Very few, rightfully, are going into teaching. I don't know why anyone would. Not only are those teaching classes half full, but all other classes, at the community colleges, are filled with our students. The same nimrods that can't follow directions, are never told no and that have graduated just for attending. Community colleges in NYC are just like high schools and run like them as well. Will they be allowed to graduate not knowing anything, as well?

Anonymous said...

Anon 6:10 to add on to what Chaz said, you sound like somebody who is painfully apathetic to what is has and will continue to go on in the years to come with the teaching profession.

1. While the salaries in NY are generally higher so are the living expenses. Out of state the cost of living is slightly less, so the salaries are more proportional to the cost of living. Be that as it may NY may still be among one of the better states to teach in although that's not saying very much.

2. As everybody knows the salaries are also in part justified by the equally long hours spent outside the classroom.

3. The turnover rate is so high, that a significant amount >50% of teachers will leave either voluntarily or involuntarily within a relatively short time of their appointment as teachers in the NYC school system. This was kinda the whole of point of the chart in the first place. Despite several raises given in the past several decades the Average teacher salary remains the virtually the same as it was back in the early 1990s. Most tier 6 and many tier 4 will never stay in the system long enough to get that 120k..And for argument sake even if they do things are pretty miserable when you know that you're targeted.

Anonymous said...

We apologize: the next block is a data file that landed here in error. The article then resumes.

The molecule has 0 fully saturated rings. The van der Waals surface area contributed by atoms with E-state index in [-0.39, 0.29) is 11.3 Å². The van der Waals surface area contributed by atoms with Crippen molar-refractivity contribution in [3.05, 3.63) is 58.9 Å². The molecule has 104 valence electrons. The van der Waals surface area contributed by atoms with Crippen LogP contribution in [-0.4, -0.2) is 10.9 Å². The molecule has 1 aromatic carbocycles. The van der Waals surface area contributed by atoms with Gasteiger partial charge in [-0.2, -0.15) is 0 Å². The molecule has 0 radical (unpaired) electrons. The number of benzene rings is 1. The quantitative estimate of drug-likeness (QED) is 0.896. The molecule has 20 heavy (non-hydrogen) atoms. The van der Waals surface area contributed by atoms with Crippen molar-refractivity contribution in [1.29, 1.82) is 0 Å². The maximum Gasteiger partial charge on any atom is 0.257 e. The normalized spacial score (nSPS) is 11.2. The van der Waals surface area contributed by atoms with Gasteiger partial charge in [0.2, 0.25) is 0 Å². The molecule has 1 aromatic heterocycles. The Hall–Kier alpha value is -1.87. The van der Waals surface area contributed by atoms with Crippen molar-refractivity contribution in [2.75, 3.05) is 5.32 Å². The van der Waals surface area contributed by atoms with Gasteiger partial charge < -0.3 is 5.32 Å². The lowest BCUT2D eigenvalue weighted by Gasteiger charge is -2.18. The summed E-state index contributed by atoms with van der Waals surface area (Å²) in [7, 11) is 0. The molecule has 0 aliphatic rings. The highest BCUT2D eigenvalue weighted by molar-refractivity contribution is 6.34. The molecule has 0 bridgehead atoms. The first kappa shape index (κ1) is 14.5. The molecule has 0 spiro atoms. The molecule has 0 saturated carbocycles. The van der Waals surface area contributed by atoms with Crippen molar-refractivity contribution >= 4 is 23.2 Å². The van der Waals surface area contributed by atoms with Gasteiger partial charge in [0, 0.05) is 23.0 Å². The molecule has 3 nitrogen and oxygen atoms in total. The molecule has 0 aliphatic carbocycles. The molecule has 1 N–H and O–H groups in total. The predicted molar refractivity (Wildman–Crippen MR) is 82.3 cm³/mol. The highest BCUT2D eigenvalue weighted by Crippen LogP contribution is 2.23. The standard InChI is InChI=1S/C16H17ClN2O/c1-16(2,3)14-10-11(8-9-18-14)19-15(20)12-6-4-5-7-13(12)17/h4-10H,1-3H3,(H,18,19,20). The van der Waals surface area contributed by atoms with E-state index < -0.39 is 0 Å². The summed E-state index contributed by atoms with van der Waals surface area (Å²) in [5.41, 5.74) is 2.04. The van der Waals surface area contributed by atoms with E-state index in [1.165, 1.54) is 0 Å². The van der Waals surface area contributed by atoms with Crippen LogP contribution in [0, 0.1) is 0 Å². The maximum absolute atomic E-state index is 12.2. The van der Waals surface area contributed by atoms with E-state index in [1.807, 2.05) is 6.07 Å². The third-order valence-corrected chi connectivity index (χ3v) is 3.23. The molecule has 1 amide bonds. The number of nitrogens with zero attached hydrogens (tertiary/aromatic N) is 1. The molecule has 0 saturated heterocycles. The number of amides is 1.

I could care less about any Tier V or VI person who comes in now. My original thought process was about the salaries. Chaz wrote they've remained flat but I beg to differ. Like I said, in less than 2 years my base salary will be 120K. Since I'm a Science teacher in high school, I am pretty much guaranteed a 6th class at an extra 12K. Throw in per session whether it be coaching track or curriculum writing, etc, I'm literally looking at 150K. You're telling me the salary is flat? Sounds pretty ridiculous to me. I'm never retiring. I'm going to destroy this salary year after year after year while watching my TDA fly. People are so negative on here. Of course I'm aware that certain teachers are being targeted, but there's a reason for that. It's because certain teachers don't know how to blend in and just shut the _______ up. No, they have to argue, file grievances, complain, nag, bitch, talk trash behind people's backs, etc. You see, I just go in and mind my business and do the best I can with whatever kids are in front of me. I am actually very thankful to be making the salary that I do and look forward to the heavy increases shortly (not to mention the retro of 87% more by 2020). Yes 2020 is far off but I don't care because the money keeps coming and Chaz, sorry pal, this article of the flat salaries was your worst in a while. Teachers are making a killing. I'm not talking about newbies and I don't care if they stay 1 year, 3 years, 5 years. It means nothing to me. Additionally I don't care if colleges have seen a 50% drop in education courses, it means nothing to me. Right now, I am entitled. I'm entitled to this salary and I'm taking it.